Interview: Abdul Latif bin Rashed Al Zayani
In what way is Qatar involved in fostering more economic integration among GCC member states?
ABDUL LATIF BIN RASHED AL ZAYANI: Establishing joint ventures and linking infrastructure between GCC states has involved all nations and is facilitating economic integration and the idea of a GCC common market. All member states recognise the importance of setting up such projects for the sustainability of individual economies and for the benefit of the GCC as a whole.
I would like to highlight just two such projects: firstly, the linking of national electricity grids, which began in 2009 and will be completed soon when Oman joins the new GCC interconnection grid; and secondly, our plans for a railway network, due to be commissioned in 2018, to connect all the major cities of the GCC, starting with a link between Kuwait and Muscat.
The 2007 Doha Declaration establishing the GCC Common Market represented the embodiment of the principle of “Gulf citizenship”, in that GCC citizens should be treated in any member state without discrimination in all fields of economic and commercial activities, investment, health, social services and education. In all these initiatives, and many more, Qatar is always at the forefront of support and initiative.
How can Qatar best support the GCC's goal of promoting regional stability, and how does this impact the regional economy?
AL ZAYANI: The role of the former Emir of Qatar, Sheikh Hamad bin Khalifa Al Thani, in all matters concerned with the strengthening of regional security are well recognised. We are confident that His Highness Sheikh Tamim bin Hamad Al Thani will continue the support for GCC strategies and policies. We will count on the role of Qatar to move projects at all levels forward in order to promote regional and international stability. Qatar, like other GCC states, can best support regional security by continuing to demonstrate strength through unity and determination. Without security, the region’s economies will be jeopardised.
What regulatory adjustments need to be implemented in order to boost GCC intra-regional trade?
AL ZAYANI: Much has already been done with intra-regional trade of GCC states that have been evolving considerably since the establishment of the Customs Union in 2003. At present the process of having a full Customs Union is still under way, but following the 2011 decision of the Supreme Council, it is expected that GCC states will be in a position to complete all stages of the union in early 2015.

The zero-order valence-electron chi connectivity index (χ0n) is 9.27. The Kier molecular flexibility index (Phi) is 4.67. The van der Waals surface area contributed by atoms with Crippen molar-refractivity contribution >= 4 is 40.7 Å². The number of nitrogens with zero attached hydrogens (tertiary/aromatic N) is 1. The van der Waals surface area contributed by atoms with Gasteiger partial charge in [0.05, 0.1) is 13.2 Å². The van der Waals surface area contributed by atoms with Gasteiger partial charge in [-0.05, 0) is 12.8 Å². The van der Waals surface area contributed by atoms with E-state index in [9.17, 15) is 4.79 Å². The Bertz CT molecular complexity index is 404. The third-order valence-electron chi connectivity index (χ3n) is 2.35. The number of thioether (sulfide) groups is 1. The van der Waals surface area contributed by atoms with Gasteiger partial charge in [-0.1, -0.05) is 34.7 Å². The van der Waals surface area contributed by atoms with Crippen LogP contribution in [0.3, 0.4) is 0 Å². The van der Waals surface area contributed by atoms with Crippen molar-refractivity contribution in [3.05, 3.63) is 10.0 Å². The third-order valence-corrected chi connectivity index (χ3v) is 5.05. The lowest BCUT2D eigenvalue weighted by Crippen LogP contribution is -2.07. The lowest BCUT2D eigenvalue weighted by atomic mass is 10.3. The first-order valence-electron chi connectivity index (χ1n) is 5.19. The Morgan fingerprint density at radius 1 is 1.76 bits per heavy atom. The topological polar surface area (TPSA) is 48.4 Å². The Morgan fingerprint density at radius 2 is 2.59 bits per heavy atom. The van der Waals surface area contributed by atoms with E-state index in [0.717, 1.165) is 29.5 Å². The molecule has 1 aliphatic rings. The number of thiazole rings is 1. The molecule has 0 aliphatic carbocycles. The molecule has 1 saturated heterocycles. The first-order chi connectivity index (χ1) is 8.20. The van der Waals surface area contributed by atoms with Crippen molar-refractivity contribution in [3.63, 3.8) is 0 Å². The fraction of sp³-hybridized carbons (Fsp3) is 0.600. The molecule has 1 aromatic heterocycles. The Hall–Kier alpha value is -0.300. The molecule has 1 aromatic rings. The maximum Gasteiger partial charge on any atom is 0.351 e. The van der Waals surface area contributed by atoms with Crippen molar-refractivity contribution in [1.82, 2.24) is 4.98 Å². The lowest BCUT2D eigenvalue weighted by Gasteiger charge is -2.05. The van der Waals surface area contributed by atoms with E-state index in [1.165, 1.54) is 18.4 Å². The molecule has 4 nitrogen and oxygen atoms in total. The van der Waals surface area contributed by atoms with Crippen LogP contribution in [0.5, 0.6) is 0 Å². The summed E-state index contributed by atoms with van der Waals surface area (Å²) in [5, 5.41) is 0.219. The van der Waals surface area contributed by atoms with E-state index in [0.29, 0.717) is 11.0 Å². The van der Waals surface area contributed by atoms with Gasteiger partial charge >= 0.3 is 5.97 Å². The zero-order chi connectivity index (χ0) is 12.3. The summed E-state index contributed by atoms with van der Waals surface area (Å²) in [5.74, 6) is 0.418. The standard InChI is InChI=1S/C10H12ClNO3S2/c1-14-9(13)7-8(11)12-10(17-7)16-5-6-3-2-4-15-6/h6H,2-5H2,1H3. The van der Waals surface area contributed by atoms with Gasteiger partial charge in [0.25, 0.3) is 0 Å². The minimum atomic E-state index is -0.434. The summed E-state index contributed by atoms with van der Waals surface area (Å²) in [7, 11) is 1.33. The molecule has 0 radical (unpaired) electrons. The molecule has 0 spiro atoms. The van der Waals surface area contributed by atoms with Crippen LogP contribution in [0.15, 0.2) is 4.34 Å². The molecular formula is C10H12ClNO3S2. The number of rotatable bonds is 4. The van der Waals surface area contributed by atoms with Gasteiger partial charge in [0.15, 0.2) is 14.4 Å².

The end of the transitional period will be marked when all our members agree to the details of the many complexities and regulatory adjustments involved. At that point it could be said that there will no longer be a major intra-GCC Customs role at points of entry, except of course where it involves security, health, quarantine and other such aspects. We are confident that this will encourage local initiatives, thus developing local markets, which, it is hoped, will in turn enter regional and global markets as exporters.
What role is Qatar playing in efforts throughout the GCC to transition from hydrocarbons-based to knowledge-based economies?
AL ZAYANI: Qatar and all GCC states have long realised the challenges faced by the contemporary world in terms of rapid development and promoting information technology and science. We fully understand the need to adapt to such changes and to develop a knowledge-led, rather than a resource-fed economy.
All GCC states understand the role of education for tomorrow’s leaders in developing such skills. In addition, there is a psychological factor to understand and develop a culture of innovation and entrepreneurial skills, particularly in the widest fields of technology, science, finance and industry, while at the same time not ignoring the arts. Qatar is at the forefront, both nationally and as a team member of the GCC, not just of such thinking, but also in taking measures to ensure that their vision becomes a reality.
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